Book Review: Crazy Busy by Kevin DeYoung

A very short book, this little gem from Pastor Kevin DeYoung out of East Lansing, MI is a great read.  His writing style is wonderful. I’m sure I’m a bit biased since Kevin is about my age, but I get all of his analogies and cultural references so he’s very readable for me.  DeYoung challenges the status quo and really takes us to task on our assumption that our lot in life is to be running from one thing to another with no buffer time or breathing room.  This just isn’t the Biblical pattern of life and DeYoung lays out the Scripture’s teaching on work and rest and then offers several practical things to both think about and implement in our lives to help regain balance.  The answer is neither to try to get everything done or to do nothing. The answer is not to frantically work ourselves into a tizzy or drop the whole enterprise of grueling labor altogether.  The answer is to embrace the busy seasons of life but also proactively build in margin into our schedules.  And wouldn’t you know, this is the exact pattern we see in the life of our Lord Jesus. He worked tirelessly.  He was often tired, wanted a break and tried to leave, but then chose service to people over rest (Matt 6:31-34).  But he also left the crowds when there was plenty of work left to do, plenty of folks that needed help and healing (Mark 1:35-38).  Jesus worked harder than any of us. Jesus rested harder than any of us.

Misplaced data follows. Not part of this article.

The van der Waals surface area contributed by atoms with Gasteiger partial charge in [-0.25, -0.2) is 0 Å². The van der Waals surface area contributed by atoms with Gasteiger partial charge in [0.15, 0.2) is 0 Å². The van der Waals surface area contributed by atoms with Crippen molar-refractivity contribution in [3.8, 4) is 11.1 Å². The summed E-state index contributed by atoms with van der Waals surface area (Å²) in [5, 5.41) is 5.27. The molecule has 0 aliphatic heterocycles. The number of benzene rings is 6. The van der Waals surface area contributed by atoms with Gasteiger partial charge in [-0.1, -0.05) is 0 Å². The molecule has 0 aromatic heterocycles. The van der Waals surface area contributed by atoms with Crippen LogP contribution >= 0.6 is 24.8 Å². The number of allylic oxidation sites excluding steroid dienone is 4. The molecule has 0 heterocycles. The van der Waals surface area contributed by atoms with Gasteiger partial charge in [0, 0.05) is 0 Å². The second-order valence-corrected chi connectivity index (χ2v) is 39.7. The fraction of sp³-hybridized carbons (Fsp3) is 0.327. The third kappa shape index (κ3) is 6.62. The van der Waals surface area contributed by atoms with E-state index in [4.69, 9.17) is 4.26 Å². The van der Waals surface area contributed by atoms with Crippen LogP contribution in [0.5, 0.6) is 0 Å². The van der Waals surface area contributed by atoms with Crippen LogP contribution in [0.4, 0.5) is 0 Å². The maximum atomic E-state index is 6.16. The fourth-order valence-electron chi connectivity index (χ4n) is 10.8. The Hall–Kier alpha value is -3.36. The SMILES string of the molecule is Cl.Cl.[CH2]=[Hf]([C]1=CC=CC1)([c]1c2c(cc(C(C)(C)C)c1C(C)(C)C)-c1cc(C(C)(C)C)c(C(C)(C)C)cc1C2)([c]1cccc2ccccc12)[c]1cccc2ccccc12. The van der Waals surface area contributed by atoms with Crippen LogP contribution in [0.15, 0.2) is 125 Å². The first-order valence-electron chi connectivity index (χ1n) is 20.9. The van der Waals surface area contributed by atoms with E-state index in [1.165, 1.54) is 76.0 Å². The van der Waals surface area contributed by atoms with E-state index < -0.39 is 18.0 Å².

DeYoung brings it all down to Luke 10 and Mary and Martha.  Martha wasn’t sinning necessarily. She was just distracted (v. 40) and not choosing the best thing at the moment.  We can learn a lot from both of these ladies. Service is good. Anxious service is not. Hospitality is wonderful. Frantic, stressed out, irritable hospitality is no good.  What we need is to spend some time with Jesus. Not so the food never gets cooked and the dishes pile up. So that we will cook the food and cleanup with the correct perspective and Christlike attitude. Some might say that the conclusion of this book is too simple, not profound enough. I would argue that usually the right thing is the most obvious (and hardest) thing that God has been saying all along –

“We have to believe that the most significant opportunity before us every day is the opportunity to sit at the feet of Jesus….I’m not telling you how much time to spend…A few unhurried minutes are better than a distracted hour, and a consistent habit is better than a sporadic burst of fits and starts….I can tell you that no single practice brings more peace and discipline to life than sitting at the feet of Jesus.   Maybe devotion to Christ really is the one thing that is necessary.”

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